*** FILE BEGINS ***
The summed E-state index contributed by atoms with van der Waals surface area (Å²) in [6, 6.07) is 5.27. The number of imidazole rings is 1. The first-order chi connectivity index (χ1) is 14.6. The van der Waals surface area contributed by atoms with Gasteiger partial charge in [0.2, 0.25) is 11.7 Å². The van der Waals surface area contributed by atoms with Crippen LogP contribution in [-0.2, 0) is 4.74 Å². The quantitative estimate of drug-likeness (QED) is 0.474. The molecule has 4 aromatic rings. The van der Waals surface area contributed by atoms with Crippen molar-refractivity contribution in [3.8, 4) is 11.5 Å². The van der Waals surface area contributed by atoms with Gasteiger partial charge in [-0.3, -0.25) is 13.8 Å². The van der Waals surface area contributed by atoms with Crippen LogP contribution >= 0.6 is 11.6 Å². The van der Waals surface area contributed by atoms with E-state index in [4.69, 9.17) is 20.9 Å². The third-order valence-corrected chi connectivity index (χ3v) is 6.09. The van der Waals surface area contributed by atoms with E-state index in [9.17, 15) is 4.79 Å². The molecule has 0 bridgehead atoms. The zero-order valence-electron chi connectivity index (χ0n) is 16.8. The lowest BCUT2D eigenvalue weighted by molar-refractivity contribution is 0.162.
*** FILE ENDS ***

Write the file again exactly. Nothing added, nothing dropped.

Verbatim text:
The summed E-state index contributed by atoms with van der Waals surface area (Å²) in [6, 6.07) is 5.27. The number of imidazole rings is 1. The first-order chi connectivity index (χ1) is 14.6. The van der Waals surface area contributed by atoms with Gasteiger partial charge in [0.2, 0.25) is 11.7 Å². The van der Waals surface area contributed by atoms with Crippen LogP contribution in [-0.2, 0) is 4.74 Å². The quantitative estimate of drug-likeness (QED) is 0.474. The molecule has 4 aromatic rings. The van der Waals surface area contributed by atoms with Crippen molar-refractivity contribution in [3.8, 4) is 11.5 Å². The van der Waals surface area contributed by atoms with Gasteiger partial charge in [-0.3, -0.25) is 13.8 Å². The van der Waals surface area contributed by atoms with Crippen LogP contribution >= 0.6 is 11.6 Å². The van der Waals surface area contributed by atoms with E-state index in [4.69, 9.17) is 20.9 Å². The third-order valence-corrected chi connectivity index (χ3v) is 6.09. The van der Waals surface area contributed by atoms with E-state index in [9.17, 15) is 4.79 Å². The molecule has 0 bridgehead atoms. The zero-order valence-electron chi connectivity index (χ0n) is 16.8. The lowest BCUT2D eigenvalue weighted by molar-refractivity contribution is 0.162.